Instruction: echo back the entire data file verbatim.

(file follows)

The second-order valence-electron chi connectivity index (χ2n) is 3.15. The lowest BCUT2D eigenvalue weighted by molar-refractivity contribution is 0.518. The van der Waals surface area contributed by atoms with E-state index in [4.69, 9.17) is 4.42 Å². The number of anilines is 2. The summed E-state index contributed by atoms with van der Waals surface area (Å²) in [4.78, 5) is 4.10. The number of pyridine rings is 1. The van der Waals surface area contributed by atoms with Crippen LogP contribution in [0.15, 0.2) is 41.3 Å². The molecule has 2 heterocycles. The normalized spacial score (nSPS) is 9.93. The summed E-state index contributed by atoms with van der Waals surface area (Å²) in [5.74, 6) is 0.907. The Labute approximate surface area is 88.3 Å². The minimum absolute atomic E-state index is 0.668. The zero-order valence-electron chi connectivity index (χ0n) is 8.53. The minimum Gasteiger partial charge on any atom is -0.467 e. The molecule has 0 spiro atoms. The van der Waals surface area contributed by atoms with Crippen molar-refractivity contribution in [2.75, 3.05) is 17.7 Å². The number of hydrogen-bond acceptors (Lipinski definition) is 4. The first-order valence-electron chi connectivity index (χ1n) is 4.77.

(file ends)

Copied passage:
The second-order valence-electron chi connectivity index (χ2n) is 3.15. The lowest BCUT2D eigenvalue weighted by molar-refractivity contribution is 0.518. The van der Waals surface area contributed by atoms with E-state index in [4.69, 9.17) is 4.42 Å². The number of anilines is 2. The summed E-state index contributed by atoms with van der Waals surface area (Å²) in [4.78, 5) is 4.10. The number of pyridine rings is 1. The van der Waals surface area contributed by atoms with Crippen LogP contribution in [0.15, 0.2) is 41.3 Å². The molecule has 2 heterocycles. The normalized spacial score (nSPS) is 9.93. The summed E-state index contributed by atoms with van der Waals surface area (Å²) in [5.74, 6) is 0.907. The Labute approximate surface area is 88.3 Å². The minimum absolute atomic E-state index is 0.668. The zero-order valence-electron chi connectivity index (χ0n) is 8.53. The minimum Gasteiger partial charge on any atom is -0.467 e. The molecule has 0 spiro atoms. The van der Waals surface area contributed by atoms with Crippen molar-refractivity contribution in [2.75, 3.05) is 17.7 Å². The number of hydrogen-bond acceptors (Lipinski definition) is 4. The first-order valence-electron chi connectivity index (χ1n) is 4.77.